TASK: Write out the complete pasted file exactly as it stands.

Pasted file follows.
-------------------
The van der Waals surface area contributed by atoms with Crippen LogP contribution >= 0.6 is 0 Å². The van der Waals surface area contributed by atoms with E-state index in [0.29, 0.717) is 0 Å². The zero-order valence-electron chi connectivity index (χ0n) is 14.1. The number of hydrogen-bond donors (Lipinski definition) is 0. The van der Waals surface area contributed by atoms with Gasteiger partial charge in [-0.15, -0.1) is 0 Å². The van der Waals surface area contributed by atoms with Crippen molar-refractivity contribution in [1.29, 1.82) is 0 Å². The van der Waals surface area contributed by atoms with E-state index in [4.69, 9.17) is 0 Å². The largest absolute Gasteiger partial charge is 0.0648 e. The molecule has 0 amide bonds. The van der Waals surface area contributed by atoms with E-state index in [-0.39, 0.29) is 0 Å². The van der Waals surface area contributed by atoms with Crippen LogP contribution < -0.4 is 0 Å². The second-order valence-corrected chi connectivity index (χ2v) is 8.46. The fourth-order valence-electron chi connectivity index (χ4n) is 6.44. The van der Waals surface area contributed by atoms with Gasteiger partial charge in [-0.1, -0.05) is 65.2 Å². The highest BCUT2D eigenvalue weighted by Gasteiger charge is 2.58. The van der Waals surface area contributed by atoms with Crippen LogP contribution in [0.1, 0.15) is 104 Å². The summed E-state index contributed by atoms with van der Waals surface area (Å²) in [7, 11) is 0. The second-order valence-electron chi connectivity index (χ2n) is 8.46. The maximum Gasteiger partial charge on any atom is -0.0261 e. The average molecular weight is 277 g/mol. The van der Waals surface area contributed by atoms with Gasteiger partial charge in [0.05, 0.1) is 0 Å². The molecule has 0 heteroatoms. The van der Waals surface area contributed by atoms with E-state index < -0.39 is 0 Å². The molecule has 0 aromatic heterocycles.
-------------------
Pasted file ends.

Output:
The van der Waals surface area contributed by atoms with Crippen LogP contribution >= 0.6 is 0 Å². The van der Waals surface area contributed by atoms with E-state index in [0.29, 0.717) is 0 Å². The zero-order valence-electron chi connectivity index (χ0n) is 14.1. The number of hydrogen-bond donors (Lipinski definition) is 0. The van der Waals surface area contributed by atoms with Gasteiger partial charge in [-0.15, -0.1) is 0 Å². The van der Waals surface area contributed by atoms with Crippen molar-refractivity contribution in [1.29, 1.82) is 0 Å². The van der Waals surface area contributed by atoms with E-state index in [4.69, 9.17) is 0 Å². The largest absolute Gasteiger partial charge is 0.0648 e. The molecule has 0 amide bonds. The van der Waals surface area contributed by atoms with E-state index in [-0.39, 0.29) is 0 Å². The van der Waals surface area contributed by atoms with Crippen LogP contribution < -0.4 is 0 Å². The second-order valence-corrected chi connectivity index (χ2v) is 8.46. The fourth-order valence-electron chi connectivity index (χ4n) is 6.44. The van der Waals surface area contributed by atoms with Gasteiger partial charge in [-0.1, -0.05) is 65.2 Å². The highest BCUT2D eigenvalue weighted by Gasteiger charge is 2.58. The van der Waals surface area contributed by atoms with Crippen LogP contribution in [0.1, 0.15) is 104 Å². The summed E-state index contributed by atoms with van der Waals surface area (Å²) in [7, 11) is 0. The second-order valence-electron chi connectivity index (χ2n) is 8.46. The maximum Gasteiger partial charge on any atom is -0.0261 e. The average molecular weight is 277 g/mol. The van der Waals surface area contributed by atoms with Gasteiger partial charge in [0.05, 0.1) is 0 Å². The molecule has 0 heteroatoms. The van der Waals surface area contributed by atoms with E-state index < -0.39 is 0 Å². The molecule has 0 aromatic heterocycles.